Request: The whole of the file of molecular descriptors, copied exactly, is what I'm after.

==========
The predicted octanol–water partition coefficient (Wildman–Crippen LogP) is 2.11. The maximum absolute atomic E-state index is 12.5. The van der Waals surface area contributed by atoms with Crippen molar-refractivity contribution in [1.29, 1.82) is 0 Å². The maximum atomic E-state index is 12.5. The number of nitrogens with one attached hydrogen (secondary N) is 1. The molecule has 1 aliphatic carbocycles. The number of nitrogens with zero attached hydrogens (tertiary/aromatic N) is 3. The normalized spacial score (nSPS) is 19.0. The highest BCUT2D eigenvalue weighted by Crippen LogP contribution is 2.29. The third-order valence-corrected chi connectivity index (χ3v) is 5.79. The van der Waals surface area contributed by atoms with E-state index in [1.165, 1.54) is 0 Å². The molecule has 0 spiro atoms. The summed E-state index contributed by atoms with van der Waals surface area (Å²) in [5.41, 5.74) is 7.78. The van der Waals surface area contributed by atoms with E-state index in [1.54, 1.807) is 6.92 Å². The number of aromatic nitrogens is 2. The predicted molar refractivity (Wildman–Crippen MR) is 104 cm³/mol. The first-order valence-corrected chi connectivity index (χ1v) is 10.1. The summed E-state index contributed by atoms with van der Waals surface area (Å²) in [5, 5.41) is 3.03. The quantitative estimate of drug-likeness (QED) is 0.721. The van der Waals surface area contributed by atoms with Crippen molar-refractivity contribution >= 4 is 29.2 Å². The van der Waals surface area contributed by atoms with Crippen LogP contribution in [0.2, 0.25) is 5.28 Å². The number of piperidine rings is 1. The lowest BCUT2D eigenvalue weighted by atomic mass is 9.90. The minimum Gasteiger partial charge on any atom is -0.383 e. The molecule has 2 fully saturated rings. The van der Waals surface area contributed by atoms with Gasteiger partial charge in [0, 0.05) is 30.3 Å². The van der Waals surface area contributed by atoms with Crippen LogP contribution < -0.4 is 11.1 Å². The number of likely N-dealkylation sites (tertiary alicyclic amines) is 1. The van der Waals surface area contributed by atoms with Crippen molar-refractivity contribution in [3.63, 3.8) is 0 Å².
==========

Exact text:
The predicted octanol–water partition coefficient (Wildman–Crippen LogP) is 2.11. The maximum absolute atomic E-state index is 12.5. The van der Waals surface area contributed by atoms with Crippen molar-refractivity contribution in [1.29, 1.82) is 0 Å². The maximum atomic E-state index is 12.5. The number of nitrogens with one attached hydrogen (secondary N) is 1. The molecule has 1 aliphatic carbocycles. The number of nitrogens with zero attached hydrogens (tertiary/aromatic N) is 3. The normalized spacial score (nSPS) is 19.0. The highest BCUT2D eigenvalue weighted by Crippen LogP contribution is 2.29. The third-order valence-corrected chi connectivity index (χ3v) is 5.79. The van der Waals surface area contributed by atoms with E-state index in [1.165, 1.54) is 0 Å². The molecule has 0 spiro atoms. The summed E-state index contributed by atoms with van der Waals surface area (Å²) in [5.41, 5.74) is 7.78. The van der Waals surface area contributed by atoms with E-state index in [1.54, 1.807) is 6.92 Å². The number of aromatic nitrogens is 2. The predicted molar refractivity (Wildman–Crippen MR) is 104 cm³/mol. The first-order valence-corrected chi connectivity index (χ1v) is 10.1. The summed E-state index contributed by atoms with van der Waals surface area (Å²) in [5, 5.41) is 3.03. The quantitative estimate of drug-likeness (QED) is 0.721. The van der Waals surface area contributed by atoms with Crippen molar-refractivity contribution >= 4 is 29.2 Å². The van der Waals surface area contributed by atoms with Crippen LogP contribution in [0.2, 0.25) is 5.28 Å². The number of piperidine rings is 1. The lowest BCUT2D eigenvalue weighted by atomic mass is 9.90. The minimum Gasteiger partial charge on any atom is -0.383 e. The molecule has 2 fully saturated rings. The van der Waals surface area contributed by atoms with Gasteiger partial charge in [0, 0.05) is 30.3 Å². The van der Waals surface area contributed by atoms with Crippen LogP contribution < -0.4 is 11.1 Å². The number of likely N-dealkylation sites (tertiary alicyclic amines) is 1. The van der Waals surface area contributed by atoms with Crippen molar-refractivity contribution in [3.63, 3.8) is 0 Å².